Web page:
The rather difficult film camera and irascibility of celluloid limited “recording thresholds,” using Friedrich Kittler’s term, thus affecting the language of cinema (1990, 284). This is the idea that what we can record and store and how easy it is to do so affects society’s cultural products. The extended thresholds and different characteristics of recording provided by the digital camera make certain styles more likely because they are so readily available. Along these lines of argument, as Lev Manovich has explored, the software and the processes it allows or makes available cannot help but influence the art objects produced through it (2001, 116-35). Our editing software determines how images are put together, influencing how we create cinema through montage. Manipulation within the frame, compositing as Manovich terms it, has become a common part of the digital post-production process encouraging new non-filmic representations and changing the potential nature of cinematic visuality (2001, 136-60).
A second theoretical strand at work in this article follows from media historians who have described the interplay of various technologies and visualizations in shaping expectations of and representations in cinema. In his essay, “Fritz Lang Calling: The Telephone and Circuits of Modernity” (2004), media historian Tom Gunning describes how the interplay of other technologies of modernity, in this case the telephone, helped shape style in cinema, influencing the means of representation, and particularly parallel editing. As Gunning writes, Lang’s style would not be possible without the common experience of the telephone: “If the telephone had not existed, film would have had to invent it” (2004, 23). Similarly, I will present below how interactions with computer technologies have afforded a more complex cinematic style involving multiple windows, algorithmic and architectural mise-en-scène, and a combination of text, information and audiovisual immersion.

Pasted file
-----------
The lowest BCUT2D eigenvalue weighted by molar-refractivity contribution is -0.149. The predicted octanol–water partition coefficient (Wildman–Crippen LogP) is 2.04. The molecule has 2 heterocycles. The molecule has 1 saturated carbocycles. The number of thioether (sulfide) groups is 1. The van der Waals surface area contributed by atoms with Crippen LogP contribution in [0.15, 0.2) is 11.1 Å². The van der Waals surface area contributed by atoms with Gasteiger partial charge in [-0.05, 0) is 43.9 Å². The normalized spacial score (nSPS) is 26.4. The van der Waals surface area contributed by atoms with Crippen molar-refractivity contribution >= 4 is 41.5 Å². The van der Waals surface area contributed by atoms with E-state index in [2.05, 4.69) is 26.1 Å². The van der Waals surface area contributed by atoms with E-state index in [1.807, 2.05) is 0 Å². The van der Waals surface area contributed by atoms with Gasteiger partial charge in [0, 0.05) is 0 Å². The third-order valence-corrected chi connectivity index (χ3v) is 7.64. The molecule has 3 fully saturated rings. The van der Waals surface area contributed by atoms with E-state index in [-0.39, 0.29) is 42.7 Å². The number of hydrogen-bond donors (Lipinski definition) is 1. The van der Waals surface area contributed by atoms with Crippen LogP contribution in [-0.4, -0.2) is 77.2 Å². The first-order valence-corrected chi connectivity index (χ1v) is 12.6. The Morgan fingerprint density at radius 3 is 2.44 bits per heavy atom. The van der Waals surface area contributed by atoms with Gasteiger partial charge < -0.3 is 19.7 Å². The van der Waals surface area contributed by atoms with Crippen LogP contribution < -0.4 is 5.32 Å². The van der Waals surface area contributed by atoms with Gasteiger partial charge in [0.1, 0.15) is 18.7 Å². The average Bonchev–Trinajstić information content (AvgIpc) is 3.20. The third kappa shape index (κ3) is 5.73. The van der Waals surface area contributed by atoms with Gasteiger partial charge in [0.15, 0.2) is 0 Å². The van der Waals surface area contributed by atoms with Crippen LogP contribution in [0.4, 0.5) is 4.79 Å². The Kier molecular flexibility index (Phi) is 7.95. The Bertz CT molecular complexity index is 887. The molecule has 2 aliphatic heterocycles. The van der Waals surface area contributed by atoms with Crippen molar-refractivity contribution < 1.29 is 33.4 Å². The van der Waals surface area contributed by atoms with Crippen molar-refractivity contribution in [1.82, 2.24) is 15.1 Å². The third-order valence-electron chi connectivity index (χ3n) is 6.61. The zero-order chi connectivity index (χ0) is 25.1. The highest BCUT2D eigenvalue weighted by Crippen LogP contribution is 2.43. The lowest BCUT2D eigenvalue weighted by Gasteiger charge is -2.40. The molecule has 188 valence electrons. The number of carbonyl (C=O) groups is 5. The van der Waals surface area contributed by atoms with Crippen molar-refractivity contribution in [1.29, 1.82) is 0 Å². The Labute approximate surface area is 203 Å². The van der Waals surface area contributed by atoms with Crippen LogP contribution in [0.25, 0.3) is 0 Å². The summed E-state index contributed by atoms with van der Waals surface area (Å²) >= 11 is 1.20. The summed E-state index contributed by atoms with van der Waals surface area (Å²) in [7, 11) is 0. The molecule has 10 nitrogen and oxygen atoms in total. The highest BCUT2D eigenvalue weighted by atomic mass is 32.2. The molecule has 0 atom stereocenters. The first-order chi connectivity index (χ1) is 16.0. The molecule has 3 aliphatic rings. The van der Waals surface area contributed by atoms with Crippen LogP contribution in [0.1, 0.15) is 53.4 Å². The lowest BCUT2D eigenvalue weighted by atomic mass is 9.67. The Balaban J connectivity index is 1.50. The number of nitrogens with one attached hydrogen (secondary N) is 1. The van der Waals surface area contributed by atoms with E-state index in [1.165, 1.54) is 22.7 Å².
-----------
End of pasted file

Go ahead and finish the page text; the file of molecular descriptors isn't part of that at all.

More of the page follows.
As the camera goes beyond the pen to become part of a computer system, the camera can become more of a collaborator than simply a tool and a computer aesthetic emerges. In this, I look to Sean Cubitt’s use of the term “collaborate” in examining vector films in The Cinema Effect. In contrast to Marshall McLuhan’s (1964) description of the tool as an extension of the hand where the relationship between the human and machine is one of control, Cubitt argues for a new relation with the computer, which, as he says, is “capable of a rich and complex relationship with humans” (2004, 88).  He writes, “ . . . the machine is free to collaborate in the creation of the work . . . ” (88). Montage can expand from a purely juxtapositional action and becomes a matter of choice with other options available such as the non-cut and multiple simultaneous-action windows combined with text or animation, where the screen is not purely representational but fulfills a number of roles such as remix surface, textual and graphical information table, and map.